Childbirth is a process humans have experienced since the dawn of time. Due to our unique evolution, particularly the combination of our large brains and our two-legged nature (causing us to have narrow pelvises), humans have one of the most painful and difficult childbirth experiences. As such, and, of course, due to humans’ intelligent and social nature, countless methods, procedures, and rituals related to childbirth have arisen throughout history. Here is a brief history of the changing nature of childbirth in Western society, including the major developments, trends, and changes in attitude that have transpired over the years, as well as a quick glimpse into the future.
The changing role of men
Childbirth has historically been a female domain. Women would traditionally be attended only by other women during labour and birth, with fathers only permitted to enter if the mother or baby was in a life-threatening situation. Indeed, in 1522, a German doctor snuck into a delivery room dressed as a woman and was consequently sentenced to death. Due to the effective ban on male presence during the delivery process, the role of the midwife emerged. In European cities, midwives began to be formally trained in the 15th century. However, the assistance of a midwife was a luxury typically reserved only for city-dwellers, with rural women instead being aided by female family and friends. In the 1700s, male physicians began to take on a greater role in assisting women during childbirth, but it was not until the 1950s that it became more common for fathers to be present in the delivery room.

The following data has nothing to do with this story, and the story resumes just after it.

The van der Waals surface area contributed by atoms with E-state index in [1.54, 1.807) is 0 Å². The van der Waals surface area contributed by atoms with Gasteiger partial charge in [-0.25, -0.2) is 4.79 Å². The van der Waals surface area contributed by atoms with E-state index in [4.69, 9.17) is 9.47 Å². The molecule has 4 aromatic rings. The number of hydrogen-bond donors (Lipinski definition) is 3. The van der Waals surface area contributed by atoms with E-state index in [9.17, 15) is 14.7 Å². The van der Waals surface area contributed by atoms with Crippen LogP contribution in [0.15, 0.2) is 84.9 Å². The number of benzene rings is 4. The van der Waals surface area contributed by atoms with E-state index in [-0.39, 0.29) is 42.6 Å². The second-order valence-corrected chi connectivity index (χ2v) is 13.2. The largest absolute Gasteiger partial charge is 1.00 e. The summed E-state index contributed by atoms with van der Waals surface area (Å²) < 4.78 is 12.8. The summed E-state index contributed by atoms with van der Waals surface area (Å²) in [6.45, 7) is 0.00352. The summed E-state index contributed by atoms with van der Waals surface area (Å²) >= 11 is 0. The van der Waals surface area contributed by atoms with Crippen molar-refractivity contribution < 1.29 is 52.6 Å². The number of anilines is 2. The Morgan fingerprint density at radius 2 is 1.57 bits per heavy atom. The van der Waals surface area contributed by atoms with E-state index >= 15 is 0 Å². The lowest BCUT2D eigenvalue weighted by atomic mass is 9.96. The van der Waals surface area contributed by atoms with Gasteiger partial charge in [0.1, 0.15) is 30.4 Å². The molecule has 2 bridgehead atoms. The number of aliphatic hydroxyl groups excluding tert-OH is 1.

The use of hospitals
Historically, women gave birth at home without medical assistance. Hospitalisation only became more commonplace during the Industrial Revolution due to poor and cramped living conditions making it difficult and unsafe for women to give birth in their own homes. Rates of hospitalisation gradually rose over the course of the 1800s, followed by a massive increase in the 20th century. In the United States, for example, just 5% of women gave birth in a hospital in 1900. By 1960, this figure had risen to 96%.
The use of pain medication during labour was deemed controversial for many centuries. This attitude began to change in 1852 when Queen Victoria used chloroform as pain relief during her delivery. The following decades saw the development and spread of a pain relief method known as ‘twilight sleep’, which consisted of a combination of morphine and scopolamine. This cocktail had major side effects and offered relatively little pain relief. Its main result was that it often caused women to forget the delivery process entirely. Thankfully, pain medication has since progressed to be much safer and more effective.
Although we have come a long way, childbirth is still not a perfect process. Over 800 women per day die during childbirth, and various other complications can occur during delivery, which can harm the mother and baby. Although this is often due to circumstances beyond anyone’s control, some cases are due to medical negligence, in which case birth injury solicitors can assist the family in making a claim.
Developments in medical science could change the landscape of childbirth forever. IVF is becoming more and more commonplace, and egg freezing procedures have made it possible for women to have children later in life. Scientists have also been able to use stem cells to create sperm and are attempting to do the same with eggs. The development of an artificial womb is also being pursued, which could theoretically circumvent the process of childbirth altogether!